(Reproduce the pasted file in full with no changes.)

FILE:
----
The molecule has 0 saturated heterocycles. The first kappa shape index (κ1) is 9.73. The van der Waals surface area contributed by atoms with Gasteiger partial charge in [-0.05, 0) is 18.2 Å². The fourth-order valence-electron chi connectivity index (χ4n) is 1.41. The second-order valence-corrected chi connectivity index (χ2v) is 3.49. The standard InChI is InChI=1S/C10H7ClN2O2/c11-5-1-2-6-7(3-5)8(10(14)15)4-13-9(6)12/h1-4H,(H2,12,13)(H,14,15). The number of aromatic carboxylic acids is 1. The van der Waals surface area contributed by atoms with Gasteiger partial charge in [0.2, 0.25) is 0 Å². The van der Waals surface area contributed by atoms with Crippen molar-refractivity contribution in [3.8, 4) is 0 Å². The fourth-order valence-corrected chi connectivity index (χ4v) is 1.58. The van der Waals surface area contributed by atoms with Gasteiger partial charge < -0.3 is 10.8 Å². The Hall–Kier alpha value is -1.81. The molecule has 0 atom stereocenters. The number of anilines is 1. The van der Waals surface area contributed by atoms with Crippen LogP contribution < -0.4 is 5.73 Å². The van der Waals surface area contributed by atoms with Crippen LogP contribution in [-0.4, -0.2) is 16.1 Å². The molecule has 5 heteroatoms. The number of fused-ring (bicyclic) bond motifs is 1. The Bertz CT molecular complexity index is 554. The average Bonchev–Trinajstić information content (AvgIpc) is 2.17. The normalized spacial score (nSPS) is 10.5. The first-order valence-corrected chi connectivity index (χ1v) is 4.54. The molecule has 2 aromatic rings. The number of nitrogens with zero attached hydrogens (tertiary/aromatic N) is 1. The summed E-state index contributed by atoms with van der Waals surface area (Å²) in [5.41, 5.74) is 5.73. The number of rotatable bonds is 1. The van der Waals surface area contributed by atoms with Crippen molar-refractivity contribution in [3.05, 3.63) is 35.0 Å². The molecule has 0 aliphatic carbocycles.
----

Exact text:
The molecule has 0 saturated heterocycles. The first kappa shape index (κ1) is 9.73. The van der Waals surface area contributed by atoms with Gasteiger partial charge in [-0.05, 0) is 18.2 Å². The fourth-order valence-electron chi connectivity index (χ4n) is 1.41. The second-order valence-corrected chi connectivity index (χ2v) is 3.49. The standard InChI is InChI=1S/C10H7ClN2O2/c11-5-1-2-6-7(3-5)8(10(14)15)4-13-9(6)12/h1-4H,(H2,12,13)(H,14,15). The number of aromatic carboxylic acids is 1. The van der Waals surface area contributed by atoms with Gasteiger partial charge in [0.2, 0.25) is 0 Å². The van der Waals surface area contributed by atoms with Crippen molar-refractivity contribution in [3.8, 4) is 0 Å². The fourth-order valence-corrected chi connectivity index (χ4v) is 1.58. The van der Waals surface area contributed by atoms with Gasteiger partial charge < -0.3 is 10.8 Å². The Hall–Kier alpha value is -1.81. The molecule has 0 atom stereocenters. The number of anilines is 1. The van der Waals surface area contributed by atoms with Crippen LogP contribution < -0.4 is 5.73 Å². The van der Waals surface area contributed by atoms with Crippen LogP contribution in [-0.4, -0.2) is 16.1 Å². The molecule has 5 heteroatoms. The number of fused-ring (bicyclic) bond motifs is 1. The Bertz CT molecular complexity index is 554. The average Bonchev–Trinajstić information content (AvgIpc) is 2.17. The normalized spacial score (nSPS) is 10.5. The first-order valence-corrected chi connectivity index (χ1v) is 4.54. The molecule has 2 aromatic rings. The number of nitrogens with zero attached hydrogens (tertiary/aromatic N) is 1. The summed E-state index contributed by atoms with van der Waals surface area (Å²) in [5.41, 5.74) is 5.73. The number of rotatable bonds is 1. The van der Waals surface area contributed by atoms with Crippen molar-refractivity contribution in [3.05, 3.63) is 35.0 Å². The molecule has 0 aliphatic carbocycles.